Explaining the need for it, NVPC Director of Strategic Partnership Darrel Lim said that, among other things, these discussions are designed to “uncover gaps in the current system and collectively devise ways to plug these gaps”.

“The challenge lies in what we call ‘wicked problems’, or very complex problems, that don’t lend themselves very well to any single party’s intervention. The only way to solve them is to bring together various parties and look at how we are working currently to serve beneficiaries, what are some of the problems that still exist, and why they exist despite everybody’s work,” he said.

Besides obtaining inputs from experts, beneficiaries and donors, the Colabs process involved a field trip and a poverty simulation exercise.

Following this first Colabs series, a second one ending in May looked at how to help those with disabilities. A third will focus on seniors. Spin-off projects from these series are likely to be announced later.

“There is information out there, but it is disparate,” said Ms Teo. “What we try to do is eventually distil that and say, there is something that we can do, and how can we go about doing it.”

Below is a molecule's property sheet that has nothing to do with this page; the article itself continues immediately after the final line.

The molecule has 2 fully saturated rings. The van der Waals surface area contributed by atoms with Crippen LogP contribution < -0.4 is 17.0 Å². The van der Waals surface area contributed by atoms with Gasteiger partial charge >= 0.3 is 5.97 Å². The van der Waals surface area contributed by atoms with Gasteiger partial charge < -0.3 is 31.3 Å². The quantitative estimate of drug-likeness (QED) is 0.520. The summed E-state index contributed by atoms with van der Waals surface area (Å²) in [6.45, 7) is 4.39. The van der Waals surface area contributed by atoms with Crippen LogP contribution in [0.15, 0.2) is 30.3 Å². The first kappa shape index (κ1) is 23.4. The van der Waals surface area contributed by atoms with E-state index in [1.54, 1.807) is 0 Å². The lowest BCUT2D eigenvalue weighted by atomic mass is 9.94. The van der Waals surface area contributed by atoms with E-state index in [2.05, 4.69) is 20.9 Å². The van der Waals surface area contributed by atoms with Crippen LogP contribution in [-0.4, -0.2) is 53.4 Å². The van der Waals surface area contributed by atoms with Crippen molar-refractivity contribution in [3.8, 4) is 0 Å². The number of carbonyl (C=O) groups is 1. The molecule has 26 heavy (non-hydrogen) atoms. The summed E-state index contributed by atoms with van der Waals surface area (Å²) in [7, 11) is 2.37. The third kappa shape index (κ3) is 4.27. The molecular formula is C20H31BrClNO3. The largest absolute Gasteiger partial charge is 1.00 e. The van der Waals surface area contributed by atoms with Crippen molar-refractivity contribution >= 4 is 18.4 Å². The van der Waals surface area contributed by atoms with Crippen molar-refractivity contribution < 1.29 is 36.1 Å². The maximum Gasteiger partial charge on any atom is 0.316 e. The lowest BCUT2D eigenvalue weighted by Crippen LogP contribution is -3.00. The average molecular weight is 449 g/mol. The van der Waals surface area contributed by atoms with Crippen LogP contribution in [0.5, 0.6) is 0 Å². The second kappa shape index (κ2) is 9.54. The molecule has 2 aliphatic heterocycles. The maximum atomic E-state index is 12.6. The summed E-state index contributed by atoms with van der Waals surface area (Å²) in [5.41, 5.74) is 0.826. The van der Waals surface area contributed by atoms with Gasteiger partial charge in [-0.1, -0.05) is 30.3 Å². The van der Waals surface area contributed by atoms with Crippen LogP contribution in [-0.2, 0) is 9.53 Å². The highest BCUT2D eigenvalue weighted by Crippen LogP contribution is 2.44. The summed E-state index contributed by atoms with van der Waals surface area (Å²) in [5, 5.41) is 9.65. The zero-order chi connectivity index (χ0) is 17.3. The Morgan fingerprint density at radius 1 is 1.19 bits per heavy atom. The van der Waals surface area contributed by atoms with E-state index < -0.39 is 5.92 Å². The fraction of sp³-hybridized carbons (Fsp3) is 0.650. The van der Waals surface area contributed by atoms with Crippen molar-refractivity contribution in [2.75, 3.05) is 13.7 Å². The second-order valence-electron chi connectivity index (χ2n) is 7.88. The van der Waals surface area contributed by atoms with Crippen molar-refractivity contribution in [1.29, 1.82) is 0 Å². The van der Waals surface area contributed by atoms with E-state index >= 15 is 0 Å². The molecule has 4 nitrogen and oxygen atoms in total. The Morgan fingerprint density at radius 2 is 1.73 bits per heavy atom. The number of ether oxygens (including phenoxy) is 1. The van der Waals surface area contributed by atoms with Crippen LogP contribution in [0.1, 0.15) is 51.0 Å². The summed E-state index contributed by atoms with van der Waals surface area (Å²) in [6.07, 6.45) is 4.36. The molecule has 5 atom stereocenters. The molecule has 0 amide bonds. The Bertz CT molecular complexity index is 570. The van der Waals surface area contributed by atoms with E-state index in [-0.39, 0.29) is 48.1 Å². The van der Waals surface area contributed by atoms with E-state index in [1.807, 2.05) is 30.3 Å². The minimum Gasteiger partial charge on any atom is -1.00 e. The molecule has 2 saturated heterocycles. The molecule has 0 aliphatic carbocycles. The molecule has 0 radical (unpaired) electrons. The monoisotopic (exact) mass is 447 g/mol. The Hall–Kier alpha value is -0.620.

“Collaboration is the way forward as the scale, scope and complexity of social issues today make it impossible for a single player or the Government to solve alone,” she added. Read more

Read the Colabs media release here.

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The competition was organised by City Harvest Community Services Association and received support from FUN! Fund, a Community Impact Fund jointly established by the Community Foundation of Singapore and the Agency for Integrated Care, with the aim of addressing social isolation among the elderly.

Senior Minister of State, Ministry of Communications and Information & Ministry of National Development Mr Tan Kiat How attended the event. He encouraged the elderly to stay physically and mentally well, as well as urging them to participate in community activities and enjoy their golden years together.

Learn more about FUN! Fund at https://www.cf.org.sg/fun-fund/.

 

The programme provides the children with a non-threatening platform to connect with peers and have positive conversations. In addition, it exposes them to different people who can assist to broaden their perspectives.

L.S., a volunteer with the Reading Odyssey programme @ Spooner Road

中心“常胜将军”胡锦盛:比赛限时反应要快

现年92岁的胡锦盛是最年长的参赛者。自2017年退休后,他几乎每天都到活跃乐龄中心报到,从此爱上了玩拉密,每次可玩上三个小时,在中心是“常胜将军”。

Picture of admin bluecube
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Lorem Ipsum is simply dummy text of the printing and typesetting industry. Lorem Ipsum has been the industry's standard dummy text ever since the 1500s, when an unknown printer took a galley of type and scrambled it to make a type specimen book.